The best things in life are free, and the same is true for Denver's newest outdoor music venue. Levitt Pavilion opened in Ruby Hill Park this summer with the express purpose of "building community through music," and part of that initiative involved paying local luminaries to play free shows for the public. Slim Cessna's Auto Club played the grand opening of the Colorado Music Series, and concerts by SHEL (September 21) and Dragondeer (September 23) are still coming up. This got us thinking: What other hometown heroes should help build Colorado's music scene by playing at Levitt?
Missing from this list are favorites Nathaniel Rateliff & the Night Sweats (because they play frequently around town, and tickets are generally reasonably priced) and the hip-hop group Flobots (because they do so much local community organizing and advocacy already). Below are ten other Colorado-born acts (in alphabetical order) that should play Levitt Pavilion before the snow comes.
Okay, so Big Gigantic did just donate a computer lab to Youth on Record. But the Boulder electronica duo consistently sells out huge venues like Red Rocks, which plays host to its upcoming Rowdytown VI two-night festival on September 29 and 30. A ticket to one of those nights started at $46, so maybe next time they could break out the jams for the rest of us.
Okay, so last month DeVotchKa played a free surprise show at Ophelia's Electric Soapbox, where service-charge-free tickets to the band's Red Rocks show were for sale. But DeVotchKa, bring that theremin down to the park and play to the people next time!
This Colorado band is all about community — whether it's playing in Nederland, Boulder or at Red Rocks. The visual elements of Elephant Revival's show, such as the silk dancers, would be a big hit, whether the audience is made up of fans of imaginative Americana or not.
In June, the Fray — arguably the biggest Denver-raised band of recent pop memory — put on a free concert at Red Rocks and gave emerging artists from all over the country the chance to compete to open. The contest was sponsored by Southwest Airlines, and none of the competitors were from Colorado, stripping the event of any hometown flavor. Maybe the next time the Fray wants to give back to the Colorado scene or up-and-coming artists, it could book a show at Levitt — Hickenlooper is invited!
Gregory Alan Isakov
With his passion for gardening, the Boulder-based singer-songwriter may be a good choice to perform at the Denver Botanic Gardens. Isakov regularly sells out venues across the country, and more recently at Red Rocks and with the Colorado Symphony Orchestra. With a song used in a McDonald's commercial, we're betting Isakov can afford to play at Levitt and help grow the venue's crowds (to be fair, he donated the proceeds from that commercial to a handful of nonprofits).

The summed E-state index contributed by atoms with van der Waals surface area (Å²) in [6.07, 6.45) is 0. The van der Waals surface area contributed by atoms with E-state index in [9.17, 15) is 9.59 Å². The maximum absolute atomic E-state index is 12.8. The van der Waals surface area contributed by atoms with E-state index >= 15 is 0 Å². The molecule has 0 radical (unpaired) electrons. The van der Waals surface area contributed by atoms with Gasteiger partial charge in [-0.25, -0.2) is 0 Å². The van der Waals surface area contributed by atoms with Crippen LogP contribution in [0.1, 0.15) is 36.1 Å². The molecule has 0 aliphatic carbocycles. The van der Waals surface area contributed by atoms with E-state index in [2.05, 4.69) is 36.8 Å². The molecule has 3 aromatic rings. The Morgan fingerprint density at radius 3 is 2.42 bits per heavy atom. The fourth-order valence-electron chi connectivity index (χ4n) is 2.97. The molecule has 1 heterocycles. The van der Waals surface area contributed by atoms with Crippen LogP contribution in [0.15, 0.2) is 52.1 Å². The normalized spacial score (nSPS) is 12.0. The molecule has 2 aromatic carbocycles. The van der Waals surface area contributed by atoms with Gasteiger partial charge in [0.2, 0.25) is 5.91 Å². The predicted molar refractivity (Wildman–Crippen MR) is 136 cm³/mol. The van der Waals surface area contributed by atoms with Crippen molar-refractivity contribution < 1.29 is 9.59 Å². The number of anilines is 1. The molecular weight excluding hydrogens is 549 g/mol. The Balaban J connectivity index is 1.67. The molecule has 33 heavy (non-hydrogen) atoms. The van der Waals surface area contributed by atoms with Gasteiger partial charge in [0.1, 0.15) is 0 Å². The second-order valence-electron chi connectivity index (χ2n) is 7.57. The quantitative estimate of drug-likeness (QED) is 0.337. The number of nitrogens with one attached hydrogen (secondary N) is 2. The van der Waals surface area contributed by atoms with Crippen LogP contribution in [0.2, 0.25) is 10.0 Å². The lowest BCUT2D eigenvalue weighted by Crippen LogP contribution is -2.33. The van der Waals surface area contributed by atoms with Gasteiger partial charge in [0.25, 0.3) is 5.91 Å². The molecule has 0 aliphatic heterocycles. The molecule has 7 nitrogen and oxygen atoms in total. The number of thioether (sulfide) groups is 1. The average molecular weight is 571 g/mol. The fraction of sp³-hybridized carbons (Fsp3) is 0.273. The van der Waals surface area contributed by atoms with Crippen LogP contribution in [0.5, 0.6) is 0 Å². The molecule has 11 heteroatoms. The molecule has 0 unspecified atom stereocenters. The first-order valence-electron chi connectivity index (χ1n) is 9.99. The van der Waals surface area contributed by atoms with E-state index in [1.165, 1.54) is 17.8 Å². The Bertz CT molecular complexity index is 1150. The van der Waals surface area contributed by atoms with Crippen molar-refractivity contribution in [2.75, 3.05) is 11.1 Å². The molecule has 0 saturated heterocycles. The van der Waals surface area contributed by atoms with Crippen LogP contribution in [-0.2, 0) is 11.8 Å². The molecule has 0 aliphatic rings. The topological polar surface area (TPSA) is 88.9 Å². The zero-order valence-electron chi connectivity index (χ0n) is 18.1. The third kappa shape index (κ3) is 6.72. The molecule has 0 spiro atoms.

The Lumineers are having another big year. They just traveled the world opening for U2 and are wrapping up a tour supporting their long-awaited second album, Cleopatra, which they recently celebrated with a three-night stand at Fiddler's Green. But before the Lumineers mega-hits, the band cut its teeth at the free open-mic nights at Denver's Meadowlark, and the members have nothing but gratitude for the Mile High City. So why not throw a free show at Levitt?
The Colorado-Springs-born pop-rock band is used to playing sold-out arenas around the globe, and Ryan Tedder is used to, you know, winning Grammys as a producer. And the last time OneRepublic played a free show in Denver, it was at the NFL season kick-off party at Civic Center Park. But we think it's time for these musicians to, in their words, stop counting dollars and start counting stars — above Ruby Hill Park.
Electronic artist Derek Vincent Smith has an enormous following in his native Colorado. That popularity allows him to sell out Red Rocks for multiple nights a year, and he's brought his own "Episodic Festival" to the venue, with tickets starting at $54.50. Since Smith is running the show, we hope he'll shine a few of those lights over at Denver's nonprofit outdoor venue.
Trev Rich — dubbed Denver's "first great hip-hop hope" — finally dropped the much-anticipated full-length album Balance last month. What better way to celebrate his signing with Cash Money, his ascension to the national stage, than to show love to his hometown with a free show?
You can't accuse the Yawpers of not showing local love. The rockabilly stompers even invited the whole city over for a house party and video shoot in July. But since the drop of their new album with Bloodshot Records in August, the Yawpers are hurtling headlong into critical acclaim on a national level. Come play a free show at the Levitt amphitheater, guys, and let Denver get wild in appreciation.
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